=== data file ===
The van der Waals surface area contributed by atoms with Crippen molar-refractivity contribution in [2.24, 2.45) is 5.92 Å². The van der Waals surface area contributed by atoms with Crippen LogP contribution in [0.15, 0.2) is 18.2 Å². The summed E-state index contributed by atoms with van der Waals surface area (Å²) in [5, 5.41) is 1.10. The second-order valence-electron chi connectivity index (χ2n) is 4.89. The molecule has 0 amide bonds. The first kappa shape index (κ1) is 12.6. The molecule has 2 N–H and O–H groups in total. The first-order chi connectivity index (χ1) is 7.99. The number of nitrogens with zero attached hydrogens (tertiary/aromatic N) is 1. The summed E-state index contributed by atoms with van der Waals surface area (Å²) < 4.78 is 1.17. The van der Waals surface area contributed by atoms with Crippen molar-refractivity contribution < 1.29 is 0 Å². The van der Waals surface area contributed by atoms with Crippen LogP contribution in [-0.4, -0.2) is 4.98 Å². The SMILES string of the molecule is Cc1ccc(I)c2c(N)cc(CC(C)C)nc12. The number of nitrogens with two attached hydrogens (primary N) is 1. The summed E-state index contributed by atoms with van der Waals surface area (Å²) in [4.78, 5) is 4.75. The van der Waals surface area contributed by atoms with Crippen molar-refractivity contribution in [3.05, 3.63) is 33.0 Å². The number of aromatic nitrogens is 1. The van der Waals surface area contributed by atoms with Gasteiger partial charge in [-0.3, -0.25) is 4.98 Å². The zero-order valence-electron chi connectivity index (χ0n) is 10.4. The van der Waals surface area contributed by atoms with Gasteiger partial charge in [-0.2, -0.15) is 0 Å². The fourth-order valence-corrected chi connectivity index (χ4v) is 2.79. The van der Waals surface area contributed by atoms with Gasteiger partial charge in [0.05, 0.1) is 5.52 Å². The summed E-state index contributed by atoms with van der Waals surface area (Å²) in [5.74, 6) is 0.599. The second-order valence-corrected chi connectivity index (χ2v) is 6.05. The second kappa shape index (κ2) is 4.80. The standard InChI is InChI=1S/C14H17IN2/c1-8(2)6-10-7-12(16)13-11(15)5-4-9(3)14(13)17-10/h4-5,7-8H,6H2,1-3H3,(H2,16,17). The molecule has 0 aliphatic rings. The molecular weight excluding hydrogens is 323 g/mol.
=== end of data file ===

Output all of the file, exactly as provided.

The van der Waals surface area contributed by atoms with Crippen molar-refractivity contribution in [2.24, 2.45) is 5.92 Å². The van der Waals surface area contributed by atoms with Crippen LogP contribution in [0.15, 0.2) is 18.2 Å². The summed E-state index contributed by atoms with van der Waals surface area (Å²) in [5, 5.41) is 1.10. The second-order valence-electron chi connectivity index (χ2n) is 4.89. The molecule has 0 amide bonds. The first kappa shape index (κ1) is 12.6. The molecule has 2 N–H and O–H groups in total. The first-order chi connectivity index (χ1) is 7.99. The number of nitrogens with zero attached hydrogens (tertiary/aromatic N) is 1. The summed E-state index contributed by atoms with van der Waals surface area (Å²) < 4.78 is 1.17. The van der Waals surface area contributed by atoms with Crippen molar-refractivity contribution < 1.29 is 0 Å². The van der Waals surface area contributed by atoms with Crippen LogP contribution in [-0.4, -0.2) is 4.98 Å². The SMILES string of the molecule is Cc1ccc(I)c2c(N)cc(CC(C)C)nc12. The number of nitrogens with two attached hydrogens (primary N) is 1. The summed E-state index contributed by atoms with van der Waals surface area (Å²) in [4.78, 5) is 4.75. The van der Waals surface area contributed by atoms with Crippen molar-refractivity contribution in [3.05, 3.63) is 33.0 Å². The number of aromatic nitrogens is 1. The van der Waals surface area contributed by atoms with Gasteiger partial charge in [-0.3, -0.25) is 4.98 Å². The zero-order valence-electron chi connectivity index (χ0n) is 10.4. The van der Waals surface area contributed by atoms with Gasteiger partial charge in [-0.2, -0.15) is 0 Å². The fourth-order valence-corrected chi connectivity index (χ4v) is 2.79. The van der Waals surface area contributed by atoms with Gasteiger partial charge in [0.05, 0.1) is 5.52 Å². The summed E-state index contributed by atoms with van der Waals surface area (Å²) in [5.74, 6) is 0.599. The second-order valence-corrected chi connectivity index (χ2v) is 6.05. The second kappa shape index (κ2) is 4.80. The standard InChI is InChI=1S/C14H17IN2/c1-8(2)6-10-7-12(16)13-11(15)5-4-9(3)14(13)17-10/h4-5,7-8H,6H2,1-3H3,(H2,16,17). The molecule has 0 aliphatic rings. The molecular weight excluding hydrogens is 323 g/mol.